FPI Director Robert Kagan Cited in The Economist on America's Role in the World

The Economist reports:

America also benefits from its distinctive political ideology and institutions. Founded on Enlightenment ideals rather than a conqueror’s battle lines or a monarch’s bloodlines, they distributed power among the states and the branches of the federal government. Along with a dissident religious tradition, this has meant that in peacetime the United States is in an almost constant state of turmoil, which is evident even when it ventures abroad. “Americans, in foreign policy, are torn,” writes Robert Kagan, an American historian. “Reluctant, then aggressive; asleep at the switch, then quick on the trigger; indifferent, then obsessed, then indifferent again. They are a revolutionary power, but think they are a status-quo power.”


Yet if you examine the spread of democracy, as Mr Kagan has done, a different picture emerges. Democracy flourished under British hegemony and then retreated as fascism took root (see chart 1)—not because of invasion but because of imitation in places such as Latin America. In 1941 the world contained only a dozen democracies. As Samuel Huntington, a political scientist, has explained, the system then spread in waves, partly because America used its influence to help democracy take root in countries like Taiwan and Poland, and to protect young democracies in countries like Bolivia, South Korea and the Philippines. According to Mr Kagan, the fallacy is to think that the liberal order rests on the triumph of its ideals. “International order is not an evolution,” he writes, “it is an imposition.”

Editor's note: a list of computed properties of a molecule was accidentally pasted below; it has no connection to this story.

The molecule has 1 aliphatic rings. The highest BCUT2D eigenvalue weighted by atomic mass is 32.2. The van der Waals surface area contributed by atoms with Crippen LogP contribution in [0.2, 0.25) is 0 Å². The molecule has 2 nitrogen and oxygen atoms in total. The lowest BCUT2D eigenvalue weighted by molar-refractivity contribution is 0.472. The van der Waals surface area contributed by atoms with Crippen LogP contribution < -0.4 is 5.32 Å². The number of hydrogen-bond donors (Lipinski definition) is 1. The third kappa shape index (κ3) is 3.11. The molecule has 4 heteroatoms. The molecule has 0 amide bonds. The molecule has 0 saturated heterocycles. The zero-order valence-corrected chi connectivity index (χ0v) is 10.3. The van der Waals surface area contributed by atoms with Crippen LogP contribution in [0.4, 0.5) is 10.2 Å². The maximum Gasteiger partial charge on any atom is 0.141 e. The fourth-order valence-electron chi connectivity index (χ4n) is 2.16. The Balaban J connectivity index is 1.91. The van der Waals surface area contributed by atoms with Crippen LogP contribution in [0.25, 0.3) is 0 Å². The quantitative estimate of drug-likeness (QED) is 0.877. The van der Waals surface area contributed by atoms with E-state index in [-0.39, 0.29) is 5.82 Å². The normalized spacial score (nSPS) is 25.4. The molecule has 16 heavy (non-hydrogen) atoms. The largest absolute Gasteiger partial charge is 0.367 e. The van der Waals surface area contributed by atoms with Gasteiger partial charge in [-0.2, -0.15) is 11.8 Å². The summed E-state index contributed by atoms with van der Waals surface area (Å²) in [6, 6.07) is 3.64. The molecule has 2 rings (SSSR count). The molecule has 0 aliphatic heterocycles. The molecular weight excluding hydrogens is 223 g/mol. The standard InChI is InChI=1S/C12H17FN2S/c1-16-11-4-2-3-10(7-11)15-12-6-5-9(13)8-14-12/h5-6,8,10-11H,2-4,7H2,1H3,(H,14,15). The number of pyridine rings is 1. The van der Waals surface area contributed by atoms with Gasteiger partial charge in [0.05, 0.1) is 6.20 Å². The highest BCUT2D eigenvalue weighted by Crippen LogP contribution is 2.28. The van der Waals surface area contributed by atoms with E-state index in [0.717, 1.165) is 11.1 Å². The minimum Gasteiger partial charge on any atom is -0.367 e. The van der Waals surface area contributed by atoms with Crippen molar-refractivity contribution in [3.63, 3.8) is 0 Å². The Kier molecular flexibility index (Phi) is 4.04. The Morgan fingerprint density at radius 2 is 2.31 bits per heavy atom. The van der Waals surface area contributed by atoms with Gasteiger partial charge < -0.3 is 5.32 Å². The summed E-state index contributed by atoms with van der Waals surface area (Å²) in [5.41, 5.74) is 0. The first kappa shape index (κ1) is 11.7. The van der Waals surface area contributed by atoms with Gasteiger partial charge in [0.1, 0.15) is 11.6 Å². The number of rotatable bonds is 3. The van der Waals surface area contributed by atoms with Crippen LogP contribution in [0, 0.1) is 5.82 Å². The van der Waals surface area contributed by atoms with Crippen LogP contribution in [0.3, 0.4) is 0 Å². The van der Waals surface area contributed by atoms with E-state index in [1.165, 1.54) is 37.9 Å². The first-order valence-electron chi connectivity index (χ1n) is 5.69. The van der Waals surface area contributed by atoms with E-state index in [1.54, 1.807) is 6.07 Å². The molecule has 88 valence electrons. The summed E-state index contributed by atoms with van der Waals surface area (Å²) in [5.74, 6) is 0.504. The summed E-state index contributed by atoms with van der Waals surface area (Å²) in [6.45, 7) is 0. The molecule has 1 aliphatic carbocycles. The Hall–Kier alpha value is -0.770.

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The Foreign Policy Initiative seeks to promote an active U.S. foreign policy committed to robust support for democratic allies, human rights, a strong American military equipped to meet the challenges of the 21st century, and strengthening America’s global economic competitiveness.
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